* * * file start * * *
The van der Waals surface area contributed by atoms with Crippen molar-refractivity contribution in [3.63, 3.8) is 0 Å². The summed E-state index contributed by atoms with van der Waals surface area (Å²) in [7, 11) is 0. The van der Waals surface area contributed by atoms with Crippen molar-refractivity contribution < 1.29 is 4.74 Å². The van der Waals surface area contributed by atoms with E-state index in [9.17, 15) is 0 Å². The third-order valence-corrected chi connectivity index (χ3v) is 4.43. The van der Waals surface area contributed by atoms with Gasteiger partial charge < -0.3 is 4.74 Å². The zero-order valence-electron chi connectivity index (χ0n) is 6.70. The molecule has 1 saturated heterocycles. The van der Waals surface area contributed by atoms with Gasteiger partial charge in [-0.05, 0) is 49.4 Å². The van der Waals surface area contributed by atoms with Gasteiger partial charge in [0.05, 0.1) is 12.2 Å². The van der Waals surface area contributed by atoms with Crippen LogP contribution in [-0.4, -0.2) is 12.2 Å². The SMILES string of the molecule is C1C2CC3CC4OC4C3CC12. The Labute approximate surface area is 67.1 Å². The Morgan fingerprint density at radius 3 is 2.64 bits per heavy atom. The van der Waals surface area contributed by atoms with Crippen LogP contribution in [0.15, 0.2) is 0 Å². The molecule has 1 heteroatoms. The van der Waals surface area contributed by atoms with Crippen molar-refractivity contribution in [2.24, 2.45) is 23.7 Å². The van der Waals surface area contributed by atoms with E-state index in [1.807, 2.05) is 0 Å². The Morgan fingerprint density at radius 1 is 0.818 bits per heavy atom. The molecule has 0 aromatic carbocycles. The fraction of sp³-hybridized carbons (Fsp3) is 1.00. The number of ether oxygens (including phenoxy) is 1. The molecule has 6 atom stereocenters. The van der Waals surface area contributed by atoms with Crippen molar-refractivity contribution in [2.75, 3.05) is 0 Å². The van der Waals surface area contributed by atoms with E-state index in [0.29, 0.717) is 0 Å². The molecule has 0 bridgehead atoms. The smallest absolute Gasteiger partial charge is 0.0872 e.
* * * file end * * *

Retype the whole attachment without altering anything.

The van der Waals surface area contributed by atoms with Crippen molar-refractivity contribution in [3.63, 3.8) is 0 Å². The summed E-state index contributed by atoms with van der Waals surface area (Å²) in [7, 11) is 0. The van der Waals surface area contributed by atoms with Crippen molar-refractivity contribution < 1.29 is 4.74 Å². The van der Waals surface area contributed by atoms with E-state index in [9.17, 15) is 0 Å². The third-order valence-corrected chi connectivity index (χ3v) is 4.43. The van der Waals surface area contributed by atoms with Gasteiger partial charge < -0.3 is 4.74 Å². The zero-order valence-electron chi connectivity index (χ0n) is 6.70. The molecule has 1 saturated heterocycles. The van der Waals surface area contributed by atoms with Gasteiger partial charge in [-0.05, 0) is 49.4 Å². The van der Waals surface area contributed by atoms with Gasteiger partial charge in [0.05, 0.1) is 12.2 Å². The van der Waals surface area contributed by atoms with Crippen LogP contribution in [-0.4, -0.2) is 12.2 Å². The SMILES string of the molecule is C1C2CC3CC4OC4C3CC12. The Labute approximate surface area is 67.1 Å². The Morgan fingerprint density at radius 3 is 2.64 bits per heavy atom. The van der Waals surface area contributed by atoms with Crippen LogP contribution in [0.15, 0.2) is 0 Å². The molecule has 1 heteroatoms. The van der Waals surface area contributed by atoms with Crippen molar-refractivity contribution in [2.24, 2.45) is 23.7 Å². The van der Waals surface area contributed by atoms with E-state index in [1.807, 2.05) is 0 Å². The Morgan fingerprint density at radius 1 is 0.818 bits per heavy atom. The molecule has 0 aromatic carbocycles. The fraction of sp³-hybridized carbons (Fsp3) is 1.00. The number of ether oxygens (including phenoxy) is 1. The molecule has 6 atom stereocenters. The van der Waals surface area contributed by atoms with Crippen molar-refractivity contribution in [2.75, 3.05) is 0 Å². The van der Waals surface area contributed by atoms with E-state index in [0.29, 0.717) is 0 Å². The molecule has 0 bridgehead atoms. The smallest absolute Gasteiger partial charge is 0.0872 e.